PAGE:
A calamity is unfolding before our eyes - the greatest oil spill in history - and America's response is little more than a big yawn.The vast, sprawling coastal marshes of Louisiana, where the Mississippi River drains into the gulf, are among the finest natural resources to be found anywhere in the world. And they are a positively crucial resource for America. The response of the Obama administration and the general public to this latest outrage at the hands of a giant, politically connected corporation has been embarrassingly tepid. ... This is the bitter reality of the American present, a period in which big business has cemented an unholy alliance with big government against the interests of ordinary Americans, who, of course, are the great majority of Americans. The great majority of Americans no longer matter. America is selling its soul for oil. - Bob Herbert
Where is the outrage? Where are the millions marching in the streets, where is the round-the-clock roadblock coverage tracking every moment of the crisis, every effort to plug the leak, every desperate attempt to mitigate the damage?
Where is the White House? Where are Republicans? Where are Democrats? Where is the left? Where is the right? Where is the "fierce urgency of now?"Prominent oceanographers [are] accusing the government of failing to conduct an adequate scientific analysis of the damage and of allowing BP to obscure the spill's true scope. The scientists assert that the National Oceanic and Atmospheric Administration and other agencies have been slow to investigate the magnitude of the spill and the damage it is causing in the deep ocean. - NYT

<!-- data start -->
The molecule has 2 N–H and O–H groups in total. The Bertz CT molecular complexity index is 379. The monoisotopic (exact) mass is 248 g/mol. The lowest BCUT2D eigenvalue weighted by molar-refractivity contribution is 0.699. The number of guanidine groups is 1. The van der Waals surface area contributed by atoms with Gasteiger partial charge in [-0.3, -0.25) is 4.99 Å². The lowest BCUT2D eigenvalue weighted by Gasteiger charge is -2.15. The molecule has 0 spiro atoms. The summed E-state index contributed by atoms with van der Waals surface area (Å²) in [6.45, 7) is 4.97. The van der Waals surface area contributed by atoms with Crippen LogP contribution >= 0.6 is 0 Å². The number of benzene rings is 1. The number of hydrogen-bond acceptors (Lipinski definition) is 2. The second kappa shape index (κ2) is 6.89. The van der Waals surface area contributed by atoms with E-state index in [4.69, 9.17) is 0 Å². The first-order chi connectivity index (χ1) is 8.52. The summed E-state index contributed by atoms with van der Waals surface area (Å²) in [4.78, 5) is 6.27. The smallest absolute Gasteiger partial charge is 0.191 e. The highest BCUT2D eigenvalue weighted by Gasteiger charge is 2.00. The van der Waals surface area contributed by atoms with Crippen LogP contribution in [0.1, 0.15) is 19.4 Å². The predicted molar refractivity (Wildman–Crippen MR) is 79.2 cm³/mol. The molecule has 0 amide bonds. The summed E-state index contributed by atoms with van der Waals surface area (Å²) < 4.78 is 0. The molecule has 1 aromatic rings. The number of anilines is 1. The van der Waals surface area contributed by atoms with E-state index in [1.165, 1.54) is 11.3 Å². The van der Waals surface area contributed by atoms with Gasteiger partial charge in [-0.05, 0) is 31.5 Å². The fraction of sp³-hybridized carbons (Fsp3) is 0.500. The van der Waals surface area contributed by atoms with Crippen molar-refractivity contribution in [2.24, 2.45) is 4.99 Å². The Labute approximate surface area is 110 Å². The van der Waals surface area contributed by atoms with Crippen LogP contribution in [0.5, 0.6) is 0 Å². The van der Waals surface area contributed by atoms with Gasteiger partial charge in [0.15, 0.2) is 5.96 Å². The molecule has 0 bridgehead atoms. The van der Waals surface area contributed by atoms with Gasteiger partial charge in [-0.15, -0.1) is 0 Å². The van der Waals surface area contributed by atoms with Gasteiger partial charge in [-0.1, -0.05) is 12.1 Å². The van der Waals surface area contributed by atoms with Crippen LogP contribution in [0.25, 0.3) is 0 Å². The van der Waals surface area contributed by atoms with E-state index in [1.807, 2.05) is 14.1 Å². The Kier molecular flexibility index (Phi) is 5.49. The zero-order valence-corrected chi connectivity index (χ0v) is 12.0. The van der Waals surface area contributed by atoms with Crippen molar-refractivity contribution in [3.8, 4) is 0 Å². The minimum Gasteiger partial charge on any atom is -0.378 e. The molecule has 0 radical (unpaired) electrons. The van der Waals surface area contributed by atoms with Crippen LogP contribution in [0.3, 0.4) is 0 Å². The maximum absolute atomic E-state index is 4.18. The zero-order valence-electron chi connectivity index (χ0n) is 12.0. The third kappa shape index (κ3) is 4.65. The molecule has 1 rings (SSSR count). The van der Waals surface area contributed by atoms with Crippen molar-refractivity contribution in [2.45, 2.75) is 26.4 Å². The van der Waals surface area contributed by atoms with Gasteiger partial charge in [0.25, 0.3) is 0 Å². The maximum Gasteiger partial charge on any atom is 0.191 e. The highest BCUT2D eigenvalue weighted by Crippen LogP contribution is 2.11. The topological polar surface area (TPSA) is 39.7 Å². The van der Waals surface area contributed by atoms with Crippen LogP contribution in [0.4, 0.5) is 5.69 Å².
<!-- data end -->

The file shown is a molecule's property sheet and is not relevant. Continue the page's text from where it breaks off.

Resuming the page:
In the movies, pretend heroes like Bruce Willis and Will Smith save the planet while the whole world watches with breath and belief suspended. In real life, a global catastrophe is treated like a mere annoyance, mismanaged by a rapacious oil company, while drill-baby-drillers double down on their folly and the White House puts out defensive fact sheets about how they were on it from "day one."In some parts of the country, the sight of oil drifting toward the Louisiana coast, oozing into the fragile marshlands and bringing large parts of the state's economy to a halt, has prompted calls to stop offshore drilling indefinitely, if not altogether. Here, in the middle of things, those calls are few. Here, in fact, the unfolding disaster is not even prompting a reconsideration of the 75th annual Louisiana Shrimp and Petroleum Festival. "All systems are go," said Lee Delaune, the festival's director, sitting in his cluttered office in a historic house known as Cypress Manor. "We will honor the two industries as we always do," Mr. Delaune said. "More so probably in grand style, because it's our diamond jubilee." - NYT
Is this really the best we can do?